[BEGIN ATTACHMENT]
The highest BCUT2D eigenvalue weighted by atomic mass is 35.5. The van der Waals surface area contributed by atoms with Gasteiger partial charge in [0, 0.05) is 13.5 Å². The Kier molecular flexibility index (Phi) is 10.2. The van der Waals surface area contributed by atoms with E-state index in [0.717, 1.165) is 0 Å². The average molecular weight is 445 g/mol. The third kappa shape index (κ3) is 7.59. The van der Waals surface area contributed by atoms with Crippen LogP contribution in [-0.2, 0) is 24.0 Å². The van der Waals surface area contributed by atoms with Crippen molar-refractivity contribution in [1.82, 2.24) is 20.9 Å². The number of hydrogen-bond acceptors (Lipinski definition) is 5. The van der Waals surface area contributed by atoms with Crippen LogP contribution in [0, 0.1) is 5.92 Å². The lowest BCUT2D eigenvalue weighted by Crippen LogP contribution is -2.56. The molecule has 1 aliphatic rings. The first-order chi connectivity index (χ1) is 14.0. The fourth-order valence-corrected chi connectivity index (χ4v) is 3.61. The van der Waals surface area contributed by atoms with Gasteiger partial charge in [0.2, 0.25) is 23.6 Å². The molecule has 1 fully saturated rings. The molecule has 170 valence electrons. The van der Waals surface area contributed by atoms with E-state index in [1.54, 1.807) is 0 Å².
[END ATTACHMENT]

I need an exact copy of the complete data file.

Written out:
The highest BCUT2D eigenvalue weighted by atomic mass is 35.5. The van der Waals surface area contributed by atoms with Gasteiger partial charge in [0, 0.05) is 13.5 Å². The Kier molecular flexibility index (Phi) is 10.2. The van der Waals surface area contributed by atoms with E-state index in [0.717, 1.165) is 0 Å². The average molecular weight is 445 g/mol. The third kappa shape index (κ3) is 7.59. The van der Waals surface area contributed by atoms with Crippen LogP contribution in [-0.2, 0) is 24.0 Å². The van der Waals surface area contributed by atoms with Crippen molar-refractivity contribution in [1.82, 2.24) is 20.9 Å². The number of hydrogen-bond acceptors (Lipinski definition) is 5. The van der Waals surface area contributed by atoms with Crippen LogP contribution in [0, 0.1) is 5.92 Å². The lowest BCUT2D eigenvalue weighted by Crippen LogP contribution is -2.56. The molecule has 1 aliphatic rings. The first-order chi connectivity index (χ1) is 14.0. The fourth-order valence-corrected chi connectivity index (χ4v) is 3.61. The van der Waals surface area contributed by atoms with Gasteiger partial charge in [0.2, 0.25) is 23.6 Å². The molecule has 1 fully saturated rings. The molecule has 170 valence electrons. The van der Waals surface area contributed by atoms with E-state index in [1.54, 1.807) is 0 Å².